Saturday, 11 February 2012

Movie Review - The Graduate (1967)

Film: The Graduate (1967)

I'm not really sure why so many people rate this movie so highly. Perhaps I missed the point?

I'll start with the good parts - I thought it was well filmed and well acted. The use of clever camera angles and strange shots combined with the great Simon and Garfunkel soundtrack were the highlights of the movie. Sadly for this movie, in my view, that does not a good movie make. Beneath all that gloss is a romanticised Jerry Springer-esq story of people with too much time and money who haven't the foresight or sense of what to do with it. It was almost like the characters or script was somehow void of imagination, maybe that was the point but if it was, why would we want to watch it?

By showing us the depths a bored teenager (who must been a joy to be around during his studies) and a bored housewife will go to to be bored with someone else because of the situations they find themselves bored in before realising they're still bored... it's just, well... boring.

I wasn't alone in being underwhelmed. Half way through the movie the other four people I was watching the movie with had become bored by it too (they were also all watching it for the first time) to the point they had given up paying attention to it and merrily chatted away. I probably should have done the same but I tried my best to give it a fair chance.

I think if we'd have been alive and old enough to have seen this movie when it came out in 1967 we might have been more impressed by it, maybe for the novelty value. As children of the 80's however, I think we've been a little more desensitised to this sort of thing - did you see the TV we grew up watching? We were teenagers with Channel 5 on our TVs in our bedrooms. Need I say any more? To summarise; anyone who is shocked enough to care about the story line or who finds the Graduate a master piece for some other reason I'm clueless about, should just be thankful Mr Robinson wasn't 'meeting' both Carl and Ben at the same time whilst also murdering the odd neighbour or two as a coping mechanism to deal with his drug addiction from a prior life of crime that resulted in his witness protection relocation to the suburbs.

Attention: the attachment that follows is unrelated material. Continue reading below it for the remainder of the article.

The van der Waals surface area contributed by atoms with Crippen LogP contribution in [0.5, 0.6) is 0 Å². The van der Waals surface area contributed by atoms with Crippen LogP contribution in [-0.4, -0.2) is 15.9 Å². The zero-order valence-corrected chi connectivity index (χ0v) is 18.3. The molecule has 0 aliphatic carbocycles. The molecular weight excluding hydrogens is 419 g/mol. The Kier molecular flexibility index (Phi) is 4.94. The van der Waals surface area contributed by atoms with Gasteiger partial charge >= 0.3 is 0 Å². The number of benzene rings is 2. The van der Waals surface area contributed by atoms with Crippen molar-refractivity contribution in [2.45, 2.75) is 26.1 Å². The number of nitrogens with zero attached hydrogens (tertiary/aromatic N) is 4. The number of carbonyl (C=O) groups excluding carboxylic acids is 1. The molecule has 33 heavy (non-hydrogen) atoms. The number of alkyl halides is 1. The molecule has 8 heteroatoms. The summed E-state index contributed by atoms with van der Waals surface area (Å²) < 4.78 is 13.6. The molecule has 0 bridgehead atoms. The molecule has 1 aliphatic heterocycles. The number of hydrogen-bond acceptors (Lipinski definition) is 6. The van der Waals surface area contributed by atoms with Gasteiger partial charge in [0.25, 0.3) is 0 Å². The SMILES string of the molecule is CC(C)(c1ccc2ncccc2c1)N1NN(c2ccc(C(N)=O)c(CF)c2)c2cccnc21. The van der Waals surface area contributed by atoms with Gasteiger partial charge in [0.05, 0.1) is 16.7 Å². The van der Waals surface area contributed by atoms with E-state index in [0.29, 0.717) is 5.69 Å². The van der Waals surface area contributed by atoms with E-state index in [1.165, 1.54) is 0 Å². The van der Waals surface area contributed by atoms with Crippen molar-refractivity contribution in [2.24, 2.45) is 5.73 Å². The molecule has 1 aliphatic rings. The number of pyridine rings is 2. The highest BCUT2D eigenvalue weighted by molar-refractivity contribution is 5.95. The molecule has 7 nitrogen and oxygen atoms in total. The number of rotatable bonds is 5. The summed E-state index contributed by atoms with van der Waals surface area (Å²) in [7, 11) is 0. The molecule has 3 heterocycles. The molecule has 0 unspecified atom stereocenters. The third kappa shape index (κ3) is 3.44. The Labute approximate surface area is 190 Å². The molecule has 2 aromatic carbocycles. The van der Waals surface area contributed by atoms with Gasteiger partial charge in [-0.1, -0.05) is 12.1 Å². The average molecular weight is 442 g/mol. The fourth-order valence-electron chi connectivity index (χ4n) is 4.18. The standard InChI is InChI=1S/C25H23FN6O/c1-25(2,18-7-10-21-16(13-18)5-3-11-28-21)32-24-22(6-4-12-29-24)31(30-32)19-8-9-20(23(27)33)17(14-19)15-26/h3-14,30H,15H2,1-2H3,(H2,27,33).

Maybe there was a message to do with some deeper meaning to life, love and the issues of growing up (or something) somewhere in there - but if there was, I missed it. I found it to be like watching reality TV without the unintentional comedy or ridiculous moments of revelation that might put you at unease or question yourself.

I think my main thing that disappointed me was that I just felt like I didn't care one way or the other for any of the characters. I tell a lie, I did feel sorry for the passengers and bus driver at the end.

This movie had a plot but a plot all about not a lot, just some dysfunctional wealthy folk swapping body fluids.

Score 4/10

Per the The A.L.I.N.I Movie Review rating scale:
4 = Could have probably done without watching it but meh, it was meh.


  1. Heh. I guess it didn't stand the test of time then?

  2. I'm afraid not, not in my reality anyway :)



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